Symposia opened with Dr. Jeffrey Pulse, Associate Professor of Exegetical Theology here at CTSFW, on “Substitutionary Atonement in the Joseph Narratives.” He began by defining substitutionary atonement: Christ’s death in our place. Such a definition properly excludes the work of man and his participation in the event. It is the complete and exclusive work of Christ on our behalf. This is of immense importance. In the words of Martin Luther: “If the sins of the entire world were on that one man, Jesus Christ, then they are not on the world.”
Articulating this doctrine isn’t difficult. Simply turn to Scripture and see substitutionary atonement throughout its pages. Dr. Pulse explains that you should approach the text, from Genesis to Revelation, as a unified theological narrative. Selective readings can cause you to lose the message. In other words, the grand narrative is to be read as not only unified in one story, it’s also to be understood and read as unified in theology as well. The Israelites, the early church fathers, and Martin Luther all taught that these writings were to be read and understood as a whole. They represent a unified message from God.
The Bible is, admittedly, very long—impossible to read in a single sitting. As such, to keep a handle on this understanding of the Bible as a unified narrative, Dr. Pulse teaches that you should pay attention to the motifs interwoven throughout. A motif is a recurring thematic element (or a dominant idea or central theme), and the Bible is woven as a tapestry from the many, many motifs that serves as its threads. Themes like clothing/being clothed, garden/trees, and substitutionary atonement.
Substitutionary atonement makes its first appearance early on, when Adam and Eve are ejected from the Garden of Eden and God immediately binds Himself to a covenant in which the seed of the woman will crush the head of Satan. Man can do nothing to remove the sin that prevents his reunion with God—and so the coming Messiah will take man’s place, by paying the price of His holy blood and undeserved death.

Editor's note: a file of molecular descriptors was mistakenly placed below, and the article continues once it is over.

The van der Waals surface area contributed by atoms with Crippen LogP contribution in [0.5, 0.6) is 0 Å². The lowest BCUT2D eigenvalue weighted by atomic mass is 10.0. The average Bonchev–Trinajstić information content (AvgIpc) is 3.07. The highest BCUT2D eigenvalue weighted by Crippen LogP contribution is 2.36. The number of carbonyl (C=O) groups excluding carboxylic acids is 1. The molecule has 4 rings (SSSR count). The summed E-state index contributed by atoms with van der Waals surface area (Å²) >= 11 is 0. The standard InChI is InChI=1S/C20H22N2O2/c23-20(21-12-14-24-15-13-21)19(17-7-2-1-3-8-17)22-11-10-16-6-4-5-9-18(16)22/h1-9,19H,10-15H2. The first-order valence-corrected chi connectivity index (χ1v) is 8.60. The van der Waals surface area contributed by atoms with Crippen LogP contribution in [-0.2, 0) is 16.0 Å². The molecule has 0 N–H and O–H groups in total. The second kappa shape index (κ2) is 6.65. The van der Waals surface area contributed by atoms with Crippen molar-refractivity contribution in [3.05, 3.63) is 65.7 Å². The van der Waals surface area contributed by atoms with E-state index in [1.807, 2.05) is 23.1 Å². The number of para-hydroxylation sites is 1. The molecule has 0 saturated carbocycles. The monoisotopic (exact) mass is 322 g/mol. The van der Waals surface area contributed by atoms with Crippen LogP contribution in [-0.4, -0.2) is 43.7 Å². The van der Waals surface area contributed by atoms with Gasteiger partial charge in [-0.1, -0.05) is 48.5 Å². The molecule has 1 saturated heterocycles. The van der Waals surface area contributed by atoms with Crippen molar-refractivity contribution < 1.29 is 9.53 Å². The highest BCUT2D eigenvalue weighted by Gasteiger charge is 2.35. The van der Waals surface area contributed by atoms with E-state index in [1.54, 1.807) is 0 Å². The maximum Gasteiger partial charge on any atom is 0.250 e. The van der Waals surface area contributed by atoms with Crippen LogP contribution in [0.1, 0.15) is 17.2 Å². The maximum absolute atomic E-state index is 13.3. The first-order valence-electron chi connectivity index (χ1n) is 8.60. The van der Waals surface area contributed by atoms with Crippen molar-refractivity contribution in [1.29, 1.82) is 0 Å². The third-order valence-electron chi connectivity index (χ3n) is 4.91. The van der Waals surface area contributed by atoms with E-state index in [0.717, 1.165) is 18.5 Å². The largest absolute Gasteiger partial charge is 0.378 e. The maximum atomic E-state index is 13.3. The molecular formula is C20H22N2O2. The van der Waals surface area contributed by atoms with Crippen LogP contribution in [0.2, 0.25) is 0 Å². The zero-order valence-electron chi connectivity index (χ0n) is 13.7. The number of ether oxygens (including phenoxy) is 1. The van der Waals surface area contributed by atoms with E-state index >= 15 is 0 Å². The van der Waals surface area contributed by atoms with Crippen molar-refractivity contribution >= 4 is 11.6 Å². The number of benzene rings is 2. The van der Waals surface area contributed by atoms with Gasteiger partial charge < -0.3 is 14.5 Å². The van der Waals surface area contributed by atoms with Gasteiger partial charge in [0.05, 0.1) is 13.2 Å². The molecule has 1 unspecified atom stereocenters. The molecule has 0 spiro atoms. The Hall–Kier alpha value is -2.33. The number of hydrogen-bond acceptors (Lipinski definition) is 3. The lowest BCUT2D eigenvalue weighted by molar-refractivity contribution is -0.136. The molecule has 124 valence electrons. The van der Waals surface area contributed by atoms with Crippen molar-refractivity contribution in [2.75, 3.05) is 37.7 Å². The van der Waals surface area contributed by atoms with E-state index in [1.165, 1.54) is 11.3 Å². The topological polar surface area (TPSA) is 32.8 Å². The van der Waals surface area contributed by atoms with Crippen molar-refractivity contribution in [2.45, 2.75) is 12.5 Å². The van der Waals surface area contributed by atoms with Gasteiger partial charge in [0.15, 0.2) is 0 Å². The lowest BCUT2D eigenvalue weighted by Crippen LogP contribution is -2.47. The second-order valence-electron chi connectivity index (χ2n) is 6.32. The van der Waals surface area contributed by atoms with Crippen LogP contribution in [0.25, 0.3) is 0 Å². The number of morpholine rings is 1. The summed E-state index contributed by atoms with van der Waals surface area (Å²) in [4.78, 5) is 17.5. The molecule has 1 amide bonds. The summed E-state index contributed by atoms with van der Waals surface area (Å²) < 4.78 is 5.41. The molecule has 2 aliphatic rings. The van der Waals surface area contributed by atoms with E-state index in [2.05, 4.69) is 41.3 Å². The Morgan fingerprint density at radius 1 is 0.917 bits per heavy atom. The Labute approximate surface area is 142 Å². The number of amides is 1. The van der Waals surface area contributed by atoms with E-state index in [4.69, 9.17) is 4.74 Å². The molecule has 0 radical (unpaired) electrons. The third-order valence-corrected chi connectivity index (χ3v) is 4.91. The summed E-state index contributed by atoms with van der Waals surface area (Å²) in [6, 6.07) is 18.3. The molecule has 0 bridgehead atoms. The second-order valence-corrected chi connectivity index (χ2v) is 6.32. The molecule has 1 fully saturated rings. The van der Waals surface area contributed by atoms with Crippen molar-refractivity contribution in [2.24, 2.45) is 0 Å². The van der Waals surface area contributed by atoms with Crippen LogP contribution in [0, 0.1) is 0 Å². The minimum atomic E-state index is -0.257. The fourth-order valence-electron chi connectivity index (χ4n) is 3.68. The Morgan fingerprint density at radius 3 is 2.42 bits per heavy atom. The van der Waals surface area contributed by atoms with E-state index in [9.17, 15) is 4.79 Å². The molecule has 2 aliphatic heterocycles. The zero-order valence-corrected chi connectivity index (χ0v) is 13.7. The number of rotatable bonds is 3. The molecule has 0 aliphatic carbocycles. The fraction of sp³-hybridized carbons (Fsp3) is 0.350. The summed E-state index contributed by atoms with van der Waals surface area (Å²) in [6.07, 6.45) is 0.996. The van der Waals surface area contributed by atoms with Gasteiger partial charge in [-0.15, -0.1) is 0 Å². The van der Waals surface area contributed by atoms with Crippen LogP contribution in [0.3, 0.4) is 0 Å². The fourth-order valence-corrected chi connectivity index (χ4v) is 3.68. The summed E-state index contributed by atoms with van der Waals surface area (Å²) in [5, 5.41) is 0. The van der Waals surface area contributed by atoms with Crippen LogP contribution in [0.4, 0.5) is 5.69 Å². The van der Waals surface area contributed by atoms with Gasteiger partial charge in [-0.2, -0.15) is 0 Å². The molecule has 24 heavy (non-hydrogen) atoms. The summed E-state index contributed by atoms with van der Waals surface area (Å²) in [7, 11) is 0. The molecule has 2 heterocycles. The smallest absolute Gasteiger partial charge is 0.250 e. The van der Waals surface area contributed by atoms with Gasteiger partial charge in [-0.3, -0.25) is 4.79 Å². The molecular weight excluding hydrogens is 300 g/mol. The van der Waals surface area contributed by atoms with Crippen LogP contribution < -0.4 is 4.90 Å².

The institution of the Day of Atonement (Yom Kippur) in Leviticus is another instance of the occurrence of this motif. It’s not a day of feasting or a festival, but is instead a fast in which the high priest stands in place of—as a substitute—in place of the people. As sole celebrant, he acts on behalf of the people.
Motifs are made up of multiple examples, woven throughout Scripture. The Bible was not written as a dogmatic theological text, but as a unified narrative. If we approach the Word of God in such a manner, we’ll avoid the dangers of proof texting, taking passages out of context, etc. When we fall into the trap of reading only portions of God’s word to develop theology that are palatable to our culture and/or world view, we end up with manmade, culturally sensitive dogma. God becomes a merciless judge, or guilty of divine child abuse; substitutionary atonement is accused of being immoral. But these criticisms are shallow—little more than people saying, “I don’t like this doctrine.”
This is only a piece of the full lecture, which was about 50 minutes long and focused the motif of Substitutionary Atonement on the Joseph narratives in Genesis (like Judah offering to substitute himself in the place of Benjamin near the end of the story). To watch this lecture (and the rest of Symposia) in full, you can purchase livestream access at www.ctsfw.edu/symposia-live. The 2020 Symposia lectures will eventually be available and open to all at no cost on our video site in about 6-9 months.